The Relationship Between Knowledge of Recent HbA1c Values and Diabetes Care Understanding and Self-Management

  1. Michele Heisler, MD123,
  2. John D. Piette, PHD123,
  3. Michael Spencer, PHD4,
  4. Edie Kieffer, PHD34 and
  5. Sandeep Vijan, MD123
  1. 1Veterans Affairs Center for Practice Management and Outcomes Research, Veterans Affairs Ann Arbor Healthcare System, Ann Arbor, Michigan
  2. 2Department of Internal Medicine, University of Michigan, Ann Arbor, Michigan
  3. 3Michigan Diabetes Research and Training Center, University of Michigan School of Medicine, Ann Arbor, Michigan
  4. 4University of Michigan School of Social Work, Ann Arbor, Michigan
  1. Address correspondence and reprint requests to Michele Heisler, HSR&D Field Program, P.O. Box 130170, 11H, Ann Arbor, MI 48113. E-mail: mheisler{at}


OBJECTIVE—Knowledge of one’s actual and target health outcomes (such as HbA1c values) is hypothesized to be a prerequisite for effective patient involvement in managing chronic diseases such as diabetes. We examined 1) the frequency and correlates of knowing one’s most recent HbA1c test result and 2) whether knowing one’s HbA1c value is associated with a more accurate assessment of diabetes control and better diabetes self-care understanding, self-efficacy, and behaviors related to glycemic control.

RESEARCH DESIGN AND METHODS—We conducted a cross-sectional survey of a sample of 686 U.S. adults with type 2 diabetes in five health systems who had HbA1c checked in the previous 6 months. Independent variables included patient characteristics, health care provider communication, and health system type. We examined bivariate and multivariate associations between each variable and the respondents’ knowledge of their last HbA1c values and assessed whether knowledge of HbA1c was associated with key diabetes care attitudes and behaviors.

RESULTS—Of the respondents, 66% reported that they did not know their last HbA1c value and only 25% accurately reported that value. In multivariate analyses, more years of formal education and high evaluations of provider thoroughness of communication were independently associated with HbA1c knowledge. Respondents who knew their last HbA1c value had higher odds of accurately assessing their diabetes control (adjusted odds ratio 1.59, 95% CI 1.05–2.42) and better reported understanding of their diabetes care (P < 0.001). HbA1c knowledge was not associated with respondents’ diabetes care self-efficacy or reported self-management behaviors.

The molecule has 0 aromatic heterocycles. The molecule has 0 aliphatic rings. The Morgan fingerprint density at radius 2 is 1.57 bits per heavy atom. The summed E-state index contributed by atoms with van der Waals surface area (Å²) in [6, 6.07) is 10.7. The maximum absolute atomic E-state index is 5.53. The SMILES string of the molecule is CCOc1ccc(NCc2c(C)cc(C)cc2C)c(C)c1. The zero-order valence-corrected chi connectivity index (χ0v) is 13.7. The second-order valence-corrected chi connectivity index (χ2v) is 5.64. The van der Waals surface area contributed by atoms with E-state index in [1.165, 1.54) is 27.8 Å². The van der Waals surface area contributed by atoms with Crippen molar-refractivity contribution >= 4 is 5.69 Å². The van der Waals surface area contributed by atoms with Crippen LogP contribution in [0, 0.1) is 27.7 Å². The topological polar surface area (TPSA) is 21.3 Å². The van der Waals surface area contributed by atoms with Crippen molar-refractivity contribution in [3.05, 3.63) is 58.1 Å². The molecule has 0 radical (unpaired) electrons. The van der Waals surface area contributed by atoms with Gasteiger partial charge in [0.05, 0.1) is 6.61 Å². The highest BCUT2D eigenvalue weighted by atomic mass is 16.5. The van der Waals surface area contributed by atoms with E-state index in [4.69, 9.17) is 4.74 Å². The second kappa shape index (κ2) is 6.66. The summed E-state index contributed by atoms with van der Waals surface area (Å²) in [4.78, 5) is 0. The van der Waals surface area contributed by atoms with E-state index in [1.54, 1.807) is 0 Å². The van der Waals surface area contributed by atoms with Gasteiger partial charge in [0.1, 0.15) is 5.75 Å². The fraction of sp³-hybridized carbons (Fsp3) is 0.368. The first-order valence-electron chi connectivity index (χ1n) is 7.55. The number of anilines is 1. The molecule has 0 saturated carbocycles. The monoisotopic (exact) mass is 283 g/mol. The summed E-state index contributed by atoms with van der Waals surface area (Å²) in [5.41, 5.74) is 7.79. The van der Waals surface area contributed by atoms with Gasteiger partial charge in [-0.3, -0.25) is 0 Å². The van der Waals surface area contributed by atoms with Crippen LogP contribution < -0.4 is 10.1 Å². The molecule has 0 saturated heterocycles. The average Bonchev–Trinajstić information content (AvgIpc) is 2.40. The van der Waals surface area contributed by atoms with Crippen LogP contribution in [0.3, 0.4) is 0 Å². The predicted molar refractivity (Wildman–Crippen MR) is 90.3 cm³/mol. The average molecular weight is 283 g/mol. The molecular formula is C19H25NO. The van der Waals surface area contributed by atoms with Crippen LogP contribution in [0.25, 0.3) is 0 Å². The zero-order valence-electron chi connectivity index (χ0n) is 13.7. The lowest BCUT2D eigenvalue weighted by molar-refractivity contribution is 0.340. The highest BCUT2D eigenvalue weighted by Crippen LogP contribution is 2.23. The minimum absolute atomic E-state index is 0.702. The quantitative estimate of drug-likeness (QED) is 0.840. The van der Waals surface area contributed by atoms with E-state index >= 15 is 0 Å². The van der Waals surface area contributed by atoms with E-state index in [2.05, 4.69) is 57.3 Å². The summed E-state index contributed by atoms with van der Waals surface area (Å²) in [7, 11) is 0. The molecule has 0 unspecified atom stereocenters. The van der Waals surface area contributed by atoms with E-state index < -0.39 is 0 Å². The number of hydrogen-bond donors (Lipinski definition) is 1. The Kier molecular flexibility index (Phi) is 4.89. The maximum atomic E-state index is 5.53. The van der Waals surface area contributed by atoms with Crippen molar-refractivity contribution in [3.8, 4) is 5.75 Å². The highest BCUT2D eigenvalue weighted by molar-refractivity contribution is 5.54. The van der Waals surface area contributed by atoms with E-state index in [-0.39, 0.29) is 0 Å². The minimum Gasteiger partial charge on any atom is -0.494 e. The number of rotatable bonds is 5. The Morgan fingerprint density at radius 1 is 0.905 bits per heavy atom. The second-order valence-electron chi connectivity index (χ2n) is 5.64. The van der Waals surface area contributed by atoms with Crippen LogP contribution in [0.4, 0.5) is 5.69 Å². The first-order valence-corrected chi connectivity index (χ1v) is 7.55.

CONCLUSIONS—Respondents who knew their HbA1c values reported better diabetes care understanding and assessment of their glycemic control than those who did not. Knowledge of one’s HbA1c level alone, however, was not sufficient to translate increased understanding of diabetes care into the increased confidence and motivation necessary to improve patients’ diabetes self-management. Strategies to provide information to patients must be combined with other behavioral strategies to motivate and help patients effectively manage their diabetes.


  • A table elsewhere in this issue shows conventional and Système International (SI) units and conversion factors for many substances.

    • Accepted December 16, 2004.
    • Received October 27, 2004.
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